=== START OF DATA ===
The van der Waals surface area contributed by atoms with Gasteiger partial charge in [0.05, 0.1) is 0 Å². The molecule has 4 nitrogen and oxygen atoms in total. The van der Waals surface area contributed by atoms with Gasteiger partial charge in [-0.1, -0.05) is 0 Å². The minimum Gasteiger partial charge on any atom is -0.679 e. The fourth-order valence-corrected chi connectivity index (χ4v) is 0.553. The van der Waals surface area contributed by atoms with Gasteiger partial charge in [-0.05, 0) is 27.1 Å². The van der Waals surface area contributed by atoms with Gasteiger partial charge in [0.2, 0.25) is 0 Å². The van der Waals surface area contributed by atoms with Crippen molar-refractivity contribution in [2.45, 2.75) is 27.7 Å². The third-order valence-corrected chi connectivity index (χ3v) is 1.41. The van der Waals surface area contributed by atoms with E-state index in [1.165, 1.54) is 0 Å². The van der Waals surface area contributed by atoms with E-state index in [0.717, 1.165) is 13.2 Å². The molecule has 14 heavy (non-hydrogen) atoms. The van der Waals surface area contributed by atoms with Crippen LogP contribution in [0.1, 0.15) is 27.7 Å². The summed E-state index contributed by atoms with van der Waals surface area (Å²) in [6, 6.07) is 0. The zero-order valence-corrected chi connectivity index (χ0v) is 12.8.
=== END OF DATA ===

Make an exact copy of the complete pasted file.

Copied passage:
The van der Waals surface area contributed by atoms with Gasteiger partial charge in [0.05, 0.1) is 0 Å². The molecule has 4 nitrogen and oxygen atoms in total. The van der Waals surface area contributed by atoms with Gasteiger partial charge in [-0.1, -0.05) is 0 Å². The minimum Gasteiger partial charge on any atom is -0.679 e. The fourth-order valence-corrected chi connectivity index (χ4v) is 0.553. The van der Waals surface area contributed by atoms with Gasteiger partial charge in [-0.05, 0) is 27.1 Å². The van der Waals surface area contributed by atoms with Gasteiger partial charge in [0.2, 0.25) is 0 Å². The van der Waals surface area contributed by atoms with Crippen molar-refractivity contribution in [2.45, 2.75) is 27.7 Å². The third-order valence-corrected chi connectivity index (χ3v) is 1.41. The van der Waals surface area contributed by atoms with E-state index in [1.165, 1.54) is 0 Å². The van der Waals surface area contributed by atoms with E-state index in [0.717, 1.165) is 13.2 Å². The molecule has 14 heavy (non-hydrogen) atoms. The van der Waals surface area contributed by atoms with Crippen LogP contribution in [0.1, 0.15) is 27.7 Å². The summed E-state index contributed by atoms with van der Waals surface area (Å²) in [6, 6.07) is 0. The zero-order valence-corrected chi connectivity index (χ0v) is 12.8.